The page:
What to do if a Doctor Puts False Information in your Medical Records

Doctor standing in front of patient in bed.

We get a surprising number of calls concerning medical records, and the false information contained therein. Often it arises in the context of a patient who is prescribed pain killers. Doctors, understandably, are sensitive to over-prescribing opioids, both out of concern for the patient, and because the doctor can get in trouble for being too loose with such prescriptions.

But that concern sometimes results in the doctor being a little overzealous. The doctor is unconvinced that the patient is really in as much pain as they claim, and concludes the patient has developed an addiction. They note that conclusion in the patient’s medical records, and the patient feels they have been branded as a junkie to any and all doctors that examine their records in the future. The patient calls our office, wanting to sue for defamation, in order to get the comment removed from the record.

We have never sued on that basis, and probably never will, but keep reading, because I can offer a possible solution.

False medical records.

There are major barriers to a successful action involving medical records.

First, the patient thinks that the action will incentivize the doctor to change the record, but there are actually regulations preventing any changes. A doctor can add an amendment to the record, but the original notation must remain.

Further, there are privileges that apply, including the common interest privilege. Because of that privilege, it would not be enough to prove that the doctor’s statement was false; you’d have to show it was made with malice.

And finally, the statement is almost always an opinion. No matter how false you might deem that opinion to be, opinions are not actionable.

Examples of opinions:

The doctor wrote that based on the repeated requests for painkillers, she is of the opinion that the patient has an addiction issue. That’s an opinion.

A visiting nurse was concerned by the state of an elderly person, and added a note about elder abuse. That’s an opinion.

The doctor wrote that the patient is exhibiting aggression that he attributes to drug withdrawal symptoms. That’s an opinion.

The doctor states that he felt threatened by the patient, and advised the patient he would not longer treat him. Threats are in the eye of the beholder.

Is the statement verifiably false?

Defamation requires a verifiably false fact, and so long as the doctor limits any opinions to his own observations, that won’t be false.

Assuming the doctor did in fact examine the patient, there is no verifiably false statement in this notation:

“I observed the patient exhibit a full range of motion during my examination, with no sign of pain, indicating that the request for painkillers was not for the alleviation of pain.”

However, this statement goes too far:

“I observed the patient exhibit a full range of motion during my examination, with no sign of pain, indicating that the request for painkillers was not for the alleviation of pain. The patient has a history of doctor shopping.”

“Doctor shopping” refers to a patient who goes to multiple doctors in order to gain multiple, OVERRLAPPING prescriptions for painkillers. Doing so is illegal in California. If the patient never engaged in the practice, then that would be a verifiably false fact, and not an opinion. And if the doctor had no data from which to make that claim, that would show malice. In that narrow circumstance, you might be able to prove defamation for what the doctor wrote in the medical records.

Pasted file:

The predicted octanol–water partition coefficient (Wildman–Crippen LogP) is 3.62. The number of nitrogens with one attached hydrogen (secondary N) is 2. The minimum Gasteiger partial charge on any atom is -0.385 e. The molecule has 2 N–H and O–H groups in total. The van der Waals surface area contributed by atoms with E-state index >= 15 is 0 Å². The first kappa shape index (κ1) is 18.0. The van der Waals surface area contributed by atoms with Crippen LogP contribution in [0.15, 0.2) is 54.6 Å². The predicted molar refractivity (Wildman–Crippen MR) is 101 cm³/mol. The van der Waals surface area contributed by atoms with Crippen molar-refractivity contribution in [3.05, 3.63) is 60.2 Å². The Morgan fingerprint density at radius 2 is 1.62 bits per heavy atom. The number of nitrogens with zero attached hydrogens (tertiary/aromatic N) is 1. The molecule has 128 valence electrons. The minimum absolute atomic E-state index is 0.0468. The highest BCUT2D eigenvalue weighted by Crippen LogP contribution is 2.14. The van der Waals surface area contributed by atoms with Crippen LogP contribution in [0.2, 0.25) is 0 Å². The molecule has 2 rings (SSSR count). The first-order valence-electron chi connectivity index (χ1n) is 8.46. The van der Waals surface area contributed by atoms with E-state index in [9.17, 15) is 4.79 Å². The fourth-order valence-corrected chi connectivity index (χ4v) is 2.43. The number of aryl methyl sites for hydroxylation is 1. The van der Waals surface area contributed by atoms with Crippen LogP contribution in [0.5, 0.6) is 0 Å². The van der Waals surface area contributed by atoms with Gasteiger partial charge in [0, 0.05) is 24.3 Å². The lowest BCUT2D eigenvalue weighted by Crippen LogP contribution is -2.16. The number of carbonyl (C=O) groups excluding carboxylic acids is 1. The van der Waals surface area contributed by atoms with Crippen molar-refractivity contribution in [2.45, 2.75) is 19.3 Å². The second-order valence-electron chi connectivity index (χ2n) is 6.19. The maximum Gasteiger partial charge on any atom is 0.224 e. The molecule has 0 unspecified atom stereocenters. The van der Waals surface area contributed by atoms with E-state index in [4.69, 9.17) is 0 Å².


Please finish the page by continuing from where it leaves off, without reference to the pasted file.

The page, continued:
But you must honestly and dispassionately analyze what was written in order to make this distinction between a false statement and an opinion.

Let’s make a minor change to our hypothetical:

“I observed the patient exhibit a full range of motion during my examination, with no sign of pain, indicating that the request for painkillers was not for the alleviation of pain. The patient is likely doctor shopping.”

Now we are back to an opinion. The doctor did not say the patient is doctor shopping, he merely speculated that he is likely doing so.

But you are not completely without a remedy.

While you may not be able to force a change, you can set the record straight. Health and Safety Code § 123111 provides:

(a) A patient who inspects his or her patient records pursuant to Section 123110 has the right to provide to the health care provider a written addendum with respect to any item or statement in his or her records that the patient believes to be incomplete or incorrect. The addendum shall be limited to 250 words per alleged incomplete or incorrect item in the patient’s record and shall clearly indicate in writing that the patient requests the addendum to be made a part of his or her record.

(b) The health care provider shall attach the addendum to the patient’s records and shall include that addendum if the health care provider makes a disclosure of the allegedly incomplete or incorrect portion of the patient’s records to any third party.

(c) The receipt of information in a patient’s addendum which contains defamatory or otherwise unlawful language, and the inclusion of this information in the patient’s records, in accordance with subdivision (b), shall not, in and of itself, subject the health care provider to liability in any civil, criminal, administrative, or other proceeding.

(d) Subdivision (i) of Section 123110 and Section 123120 are applicable with respect to any violation of this section by a health care provider.

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Aaron Morris
Morris & Stone, LLP
Orchard Technology Park
11 Orchard Road, Suite 106
Lake Forest, CA 92630
(714) 954-0700

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